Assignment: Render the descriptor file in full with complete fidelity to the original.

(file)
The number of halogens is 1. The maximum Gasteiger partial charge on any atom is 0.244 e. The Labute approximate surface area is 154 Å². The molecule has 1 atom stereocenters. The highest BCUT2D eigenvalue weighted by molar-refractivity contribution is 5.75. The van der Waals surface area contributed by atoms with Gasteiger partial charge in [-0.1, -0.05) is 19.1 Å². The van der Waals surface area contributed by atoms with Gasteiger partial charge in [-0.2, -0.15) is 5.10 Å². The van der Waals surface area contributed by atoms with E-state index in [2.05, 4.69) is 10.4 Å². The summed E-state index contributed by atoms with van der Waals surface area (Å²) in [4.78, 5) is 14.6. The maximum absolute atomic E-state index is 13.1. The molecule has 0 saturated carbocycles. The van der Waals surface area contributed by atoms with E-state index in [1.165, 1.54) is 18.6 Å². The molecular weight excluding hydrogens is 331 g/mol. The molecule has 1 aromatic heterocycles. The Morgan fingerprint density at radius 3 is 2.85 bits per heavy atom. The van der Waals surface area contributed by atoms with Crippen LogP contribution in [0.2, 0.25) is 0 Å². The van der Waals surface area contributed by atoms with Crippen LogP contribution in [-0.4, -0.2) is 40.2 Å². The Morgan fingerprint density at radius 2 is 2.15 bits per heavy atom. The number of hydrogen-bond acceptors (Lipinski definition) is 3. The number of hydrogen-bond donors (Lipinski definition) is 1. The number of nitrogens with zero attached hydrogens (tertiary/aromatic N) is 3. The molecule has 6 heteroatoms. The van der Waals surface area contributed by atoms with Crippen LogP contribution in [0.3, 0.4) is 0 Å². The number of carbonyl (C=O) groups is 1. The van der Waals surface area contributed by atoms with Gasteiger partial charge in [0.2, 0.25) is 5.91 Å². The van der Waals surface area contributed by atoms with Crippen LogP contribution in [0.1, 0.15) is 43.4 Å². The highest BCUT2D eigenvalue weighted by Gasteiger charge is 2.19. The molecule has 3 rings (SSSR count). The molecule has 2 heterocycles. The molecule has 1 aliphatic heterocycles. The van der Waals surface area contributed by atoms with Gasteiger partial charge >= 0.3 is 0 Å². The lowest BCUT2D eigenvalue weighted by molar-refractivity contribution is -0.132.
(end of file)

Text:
The number of halogens is 1. The maximum Gasteiger partial charge on any atom is 0.244 e. The Labute approximate surface area is 154 Å². The molecule has 1 atom stereocenters. The highest BCUT2D eigenvalue weighted by molar-refractivity contribution is 5.75. The van der Waals surface area contributed by atoms with Gasteiger partial charge in [-0.1, -0.05) is 19.1 Å². The van der Waals surface area contributed by atoms with Gasteiger partial charge in [-0.2, -0.15) is 5.10 Å². The van der Waals surface area contributed by atoms with E-state index in [2.05, 4.69) is 10.4 Å². The summed E-state index contributed by atoms with van der Waals surface area (Å²) in [4.78, 5) is 14.6. The maximum absolute atomic E-state index is 13.1. The molecule has 0 saturated carbocycles. The van der Waals surface area contributed by atoms with E-state index in [1.165, 1.54) is 18.6 Å². The molecular weight excluding hydrogens is 331 g/mol. The molecule has 1 aromatic heterocycles. The Morgan fingerprint density at radius 3 is 2.85 bits per heavy atom. The van der Waals surface area contributed by atoms with Crippen LogP contribution in [0.2, 0.25) is 0 Å². The van der Waals surface area contributed by atoms with Crippen LogP contribution in [-0.4, -0.2) is 40.2 Å². The Morgan fingerprint density at radius 2 is 2.15 bits per heavy atom. The number of hydrogen-bond acceptors (Lipinski definition) is 3. The number of hydrogen-bond donors (Lipinski definition) is 1. The number of nitrogens with zero attached hydrogens (tertiary/aromatic N) is 3. The molecule has 6 heteroatoms. The van der Waals surface area contributed by atoms with Crippen LogP contribution in [0.3, 0.4) is 0 Å². The number of carbonyl (C=O) groups is 1. The van der Waals surface area contributed by atoms with Gasteiger partial charge in [0.2, 0.25) is 5.91 Å². The van der Waals surface area contributed by atoms with Crippen LogP contribution in [0.1, 0.15) is 43.4 Å². The highest BCUT2D eigenvalue weighted by Gasteiger charge is 2.19. The molecule has 3 rings (SSSR count). The molecule has 2 heterocycles. The molecule has 1 aliphatic heterocycles. The van der Waals surface area contributed by atoms with Gasteiger partial charge >= 0.3 is 0 Å². The lowest BCUT2D eigenvalue weighted by molar-refractivity contribution is -0.132.